Domestic violence

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  • Deputy Legal Director and National Judicial Education Program Senior Attorney Jennifer Becker was on the WashingTECH Tech Policy Podcast with Joe Miller discussing Legal Momentum, tech and domestic violence on July 30, 2018. Jennifer discusses how abusers perpetrate domestic violence via technology, what victims can do to get help, and the need for legislators around the country to address these issues. 
  • Recent immigration policies, including the separation and detention of families entering at the U.S.-Mexico border and the Attorney General’s decision to deny asylum to victims of domestic violence, reinforce existing inequalities that disproportionately impact immigrant women.
  • When a victim uninstalls the devices, this can escalate a conflict, experts said. “The abuser can see it’s disabled, and that may trigger enhanced violence,” said Jennifer Becker, a lawyer at Legal Momentum, a women’s rights legal advocacy group. 
  • In what, to some, might at first glance seem like an unremarkable decision, on Monday, the Supreme Court demonstrated a deep understanding of how domestic violence is perpetrated. On its face, the Court’s decision in Voisine v. United States was a sterile, hyper-technical legal analysis primarily hinging on the meaning of the word “use,” where the Court refrained from discussing domestic violence at any length.
  • Today is the second annual National Gun Violence Awareness Day. Across the nation, people are wearing orange to honor the millions of lives affected by gun violence and spur action to prevent gun violence nationwide. The Wear Orange campaign is spearheaded by Everytown for Gun Safety. It was inspired by a small group of teens at a South Side Chicago high school who wore orange—the color that hunters wear in the woods to protect themselves and others—to honor the life of a classmate killed by gun violence in 2013.
  • Legal Momentum's Executive Vice President and Legal Director, Penny Venetis, and anthropology professor and Middle East expert Jessica Winegar discuss the similarities and differences in violence against women in the U.S. and overseas with host Heather Stark on the Blog Talk Radio "3 Women, 3 Ways" show that aired Saturday, April 23, 2016.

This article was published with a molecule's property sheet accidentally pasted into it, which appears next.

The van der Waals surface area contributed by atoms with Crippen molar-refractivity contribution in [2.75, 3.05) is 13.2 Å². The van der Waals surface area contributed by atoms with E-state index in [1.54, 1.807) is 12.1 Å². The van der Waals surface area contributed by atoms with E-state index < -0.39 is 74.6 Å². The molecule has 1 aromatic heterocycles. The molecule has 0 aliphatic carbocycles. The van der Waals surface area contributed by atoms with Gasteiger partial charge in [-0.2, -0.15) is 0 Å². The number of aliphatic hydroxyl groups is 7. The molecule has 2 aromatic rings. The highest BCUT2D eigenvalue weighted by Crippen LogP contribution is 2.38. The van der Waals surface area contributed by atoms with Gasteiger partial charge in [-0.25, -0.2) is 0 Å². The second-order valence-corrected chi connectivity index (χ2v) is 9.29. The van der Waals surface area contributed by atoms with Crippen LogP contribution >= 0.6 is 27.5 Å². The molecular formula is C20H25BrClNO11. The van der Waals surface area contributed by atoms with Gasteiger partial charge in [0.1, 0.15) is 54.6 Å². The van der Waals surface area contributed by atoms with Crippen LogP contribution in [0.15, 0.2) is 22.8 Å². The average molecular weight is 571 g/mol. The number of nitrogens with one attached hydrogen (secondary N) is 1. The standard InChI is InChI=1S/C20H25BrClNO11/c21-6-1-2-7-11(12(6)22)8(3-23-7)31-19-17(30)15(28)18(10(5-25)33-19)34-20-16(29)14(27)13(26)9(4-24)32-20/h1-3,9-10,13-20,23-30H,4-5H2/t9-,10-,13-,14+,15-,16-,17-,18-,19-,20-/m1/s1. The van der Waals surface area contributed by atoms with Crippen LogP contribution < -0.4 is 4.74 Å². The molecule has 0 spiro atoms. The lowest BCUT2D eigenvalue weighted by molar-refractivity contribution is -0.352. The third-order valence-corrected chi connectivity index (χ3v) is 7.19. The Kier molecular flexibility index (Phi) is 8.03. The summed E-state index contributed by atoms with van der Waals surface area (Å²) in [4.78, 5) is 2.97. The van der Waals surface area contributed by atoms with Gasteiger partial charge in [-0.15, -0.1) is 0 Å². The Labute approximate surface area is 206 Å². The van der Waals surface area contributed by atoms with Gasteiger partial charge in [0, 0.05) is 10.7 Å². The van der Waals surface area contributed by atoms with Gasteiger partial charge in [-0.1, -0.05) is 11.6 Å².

• In conjunction with Teen Dating Violence Month 2016, happening this February, Legal Momentum is pleased to announce the release of a new set of educational materials for judges, courts, court-related professionals, schools, parents, teens, and the community to learn about the dangers and consequences of Teen Dating Violence. The information and resources sheets were developed by the National Judicial Education Program (NJEP), Legal Momentum’s award-winning judicial education project, with funding from the Department of Justice Office on Violence Against Women.*
  • A limited glossary for court-professionals that reviews the various ways a young person may identify themselves, their sexual orientation, and/or their gender identify.
  • A compilation of useful resources about teen dating violence for judges, courts, schools, parents, teens, and the community. Listed are various books, articles, websites, and organizations that offer additional insight on the issues discussed in the Information Sheets.
  • A Table of Contents for our collection of eleven Teen Dating Violence Information and Resources Sheets.
  • This resource uses current research from neuroscience to demonstrate how young people are especially vulnerable to long-term effects from violence and emphasizes the importance of an effective response from court system professionals in cases involving teen dating violence.
  • This glossary provides an overiew of the most commonly-used social media platforms in teen dating violence in addition to other terminology relevant to technology-faciliated abuse.

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